The Collection of New Orleans Miscellany is such a collection as it is comprised of various individual documents, photographs, and other ephemera relating to the history of New Orleans. We’ll be unveiling some of the other items in the collection soon, but for now, we present an invite to the Mirth, Melody & Moonlight ball.

This 1882 invite comes from the Independent Order of the Moon (I.O.O.M.), a comedic Mardi Gras krewe formed in 1881.  The I.O.O.M. followed Rex on Mardi Gras day along with the Phunny Phorty Phellows. Their theme for 1882 was Mirth, Melody & Moonlight — Scenes from Popular Songs. The ball was held at Spanish Fort, an area where first the French and then the Spanish built forts to protect trade routes through Bayou St. John. From the 1880s to around 1920, the land was used for an amusement park that included restaurants and recreational establishments.

Envelope Side 1

Envelope Side 2

This particular invite was sent to Mr. C.E. Staub, a newsdealer, and his wife.

The collection can be viewed in its entirety in Special Collections & Archives.

Found in the Archives is a recurring series of crazy cool stuff found in the Monroe Library’s Special Collections & Archives.

It’s Carnival Season!

With the arrival of Twelfth Night on January 6th, carnival season has officially begun. In New Orleans this means that carnival balls, parties and parades will occur until the season culminates on Mardi Gras, which this year falls on Tuesday, March 4th. Special Collections and Archives has many materials relating to the celebration of carnival in New Orleans. Today’s edition of “Found in the Archives” will focus on some of the carnival ball invitations found in our New Orleans Carnival Collection.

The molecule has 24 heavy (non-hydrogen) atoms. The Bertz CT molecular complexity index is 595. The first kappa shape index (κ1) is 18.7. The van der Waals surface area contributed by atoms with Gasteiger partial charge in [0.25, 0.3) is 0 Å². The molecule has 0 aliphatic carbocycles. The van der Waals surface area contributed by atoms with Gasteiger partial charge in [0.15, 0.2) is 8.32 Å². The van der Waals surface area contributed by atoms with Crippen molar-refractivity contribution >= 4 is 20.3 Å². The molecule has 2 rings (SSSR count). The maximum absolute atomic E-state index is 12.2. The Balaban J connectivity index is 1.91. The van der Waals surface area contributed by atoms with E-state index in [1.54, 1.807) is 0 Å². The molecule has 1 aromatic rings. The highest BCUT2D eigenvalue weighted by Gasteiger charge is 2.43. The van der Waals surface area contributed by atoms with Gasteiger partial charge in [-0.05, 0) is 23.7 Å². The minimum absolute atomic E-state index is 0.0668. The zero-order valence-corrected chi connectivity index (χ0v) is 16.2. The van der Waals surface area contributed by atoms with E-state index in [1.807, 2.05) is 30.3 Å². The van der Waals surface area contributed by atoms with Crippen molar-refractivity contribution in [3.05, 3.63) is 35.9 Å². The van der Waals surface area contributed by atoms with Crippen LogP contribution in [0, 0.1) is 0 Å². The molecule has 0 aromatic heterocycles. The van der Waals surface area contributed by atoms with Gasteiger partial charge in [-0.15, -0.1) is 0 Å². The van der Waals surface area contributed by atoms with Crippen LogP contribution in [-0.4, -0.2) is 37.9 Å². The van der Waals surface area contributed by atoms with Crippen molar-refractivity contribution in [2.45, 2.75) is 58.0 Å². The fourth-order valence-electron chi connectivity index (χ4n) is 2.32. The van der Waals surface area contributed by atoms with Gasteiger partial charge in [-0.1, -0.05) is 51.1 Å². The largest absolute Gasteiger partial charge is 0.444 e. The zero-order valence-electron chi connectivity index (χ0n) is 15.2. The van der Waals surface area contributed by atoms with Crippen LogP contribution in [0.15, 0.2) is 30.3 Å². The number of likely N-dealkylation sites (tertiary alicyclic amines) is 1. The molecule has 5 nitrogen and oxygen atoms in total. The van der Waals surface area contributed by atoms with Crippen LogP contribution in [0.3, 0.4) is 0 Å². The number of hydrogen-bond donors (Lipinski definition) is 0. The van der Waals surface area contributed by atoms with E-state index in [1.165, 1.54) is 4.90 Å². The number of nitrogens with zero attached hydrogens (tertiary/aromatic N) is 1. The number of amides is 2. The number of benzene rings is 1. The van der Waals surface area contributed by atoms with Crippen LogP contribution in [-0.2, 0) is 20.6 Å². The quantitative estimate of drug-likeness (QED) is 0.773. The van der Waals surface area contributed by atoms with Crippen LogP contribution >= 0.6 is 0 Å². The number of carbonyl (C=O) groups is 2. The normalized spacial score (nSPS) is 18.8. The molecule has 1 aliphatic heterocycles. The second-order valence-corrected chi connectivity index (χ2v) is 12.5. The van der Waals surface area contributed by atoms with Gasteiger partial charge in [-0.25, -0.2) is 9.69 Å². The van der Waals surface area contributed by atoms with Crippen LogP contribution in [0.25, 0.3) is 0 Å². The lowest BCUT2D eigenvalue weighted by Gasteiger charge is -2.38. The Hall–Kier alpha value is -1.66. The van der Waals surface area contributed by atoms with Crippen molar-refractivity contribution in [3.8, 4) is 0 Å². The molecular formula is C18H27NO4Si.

Lords of Misrule, 1899

Comus, 1878

Atlanteans, 1902

Momus, 1891

As always, you can view these – and much more – for yourself in Special Collections & Archives!

Found in the Archives is a recurring series of crazy cool stuff found in the Monroe Library’s Special Collections & Archives.

#minibookMonday

Today’s edition of #minibookMonday features another tiny publication from Alembic Press titled, “A Summer Garden.” Illustrated by Muriel Mallows, this book was constructed with an accordion style – folded to open out along four different directions as one walks down the garden path. The opened book builds up to a large linocut of a poppy on the reverse (see last image).

Found in the Archives is a recurring series of crazy cool stuff found in the Monroe Library’s Special Collections & Archives.

A Look at Loyola’s Christmas Past

As Loyola’s students finish up their exams and head home for the holidays, let us take a look at Loyola’s Christmas Past. Should we revive any of these old traditions?

In 1943, at the height of WWII, campus groups were collecting food for the poor at Christmastime.

In 1949 community members as well as university students, staff, & faculty gathered to sing carols on campus.

In 1951 Upsilon Beta Lambda held a Christmas party for local orphans.

In 1959 Loyola’s German Club put on a traditional German Christmas party, complete with a Christmas tree!

To cap it all off, in 1964 the university almost saw a white Christmas as snow blanketed the manger scene in the horseshoe on December 31.

Found in the Archives is a recurring series of crazy cool stuff found in the Monroe Library’s Special Collections & Archives.

Finals, 1957-1967